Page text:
Dear Dr. Don,
Mutual funds all receive interest and/or dividend income from the bonds and stocks they hold. I wonder when and how these incomes are added to the net asset value, or NAV, of a fund unit. If the addition is made only once or twice a year, when the funds get payments from the bonds/stocks, would it mean that some people can make a quick buck by buying before and selling after the addition?
— Henry Hijinks
You got me to look. The addition isn’t made once or twice a year, it’s made daily. The daily net income of the mutual fund is included in calculating the mutual funds net asset value.
Every day, the mutual fund calculates its net asset value based on the value of its holdings, less any liabilities, divided by the number of shares outstanding.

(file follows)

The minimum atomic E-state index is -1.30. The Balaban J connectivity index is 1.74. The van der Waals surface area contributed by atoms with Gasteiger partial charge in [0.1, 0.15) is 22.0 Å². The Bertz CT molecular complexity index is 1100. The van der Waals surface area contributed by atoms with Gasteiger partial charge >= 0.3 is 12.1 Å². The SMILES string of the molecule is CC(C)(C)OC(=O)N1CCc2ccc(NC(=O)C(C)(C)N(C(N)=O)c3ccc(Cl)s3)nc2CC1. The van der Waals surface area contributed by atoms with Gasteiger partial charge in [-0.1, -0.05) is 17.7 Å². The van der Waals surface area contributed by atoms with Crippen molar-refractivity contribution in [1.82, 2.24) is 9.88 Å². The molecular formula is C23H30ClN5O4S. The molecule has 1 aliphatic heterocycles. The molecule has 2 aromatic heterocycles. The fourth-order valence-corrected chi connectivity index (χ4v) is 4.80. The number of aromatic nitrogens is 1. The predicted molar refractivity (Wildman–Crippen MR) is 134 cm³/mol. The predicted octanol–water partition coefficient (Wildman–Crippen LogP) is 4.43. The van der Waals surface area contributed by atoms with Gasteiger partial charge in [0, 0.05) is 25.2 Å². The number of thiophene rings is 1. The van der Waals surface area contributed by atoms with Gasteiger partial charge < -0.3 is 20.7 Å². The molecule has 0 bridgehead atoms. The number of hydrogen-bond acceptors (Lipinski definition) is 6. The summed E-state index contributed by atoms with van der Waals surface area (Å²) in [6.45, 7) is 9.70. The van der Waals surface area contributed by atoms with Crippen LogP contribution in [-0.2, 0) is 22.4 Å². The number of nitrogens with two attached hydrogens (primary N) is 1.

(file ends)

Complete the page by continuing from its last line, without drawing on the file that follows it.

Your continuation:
Mutual funds, by law, have to distribute this income, along with any realized capital gains, out to investors. This law keeps the mutual fund from having to pay taxes on the investment earnings. They’re passed through to the investor, who then pays the taxes.
Buying a mutual fund just before a distribution date means that the new investor will pay the taxes on the distribution. This can result in an unexpected, and unwelcome, tax bill. It’s always a good idea to check the distribution calendar before buying a mutual fund in a taxable account. The fund’s NAV will drop by the value of the distribution.
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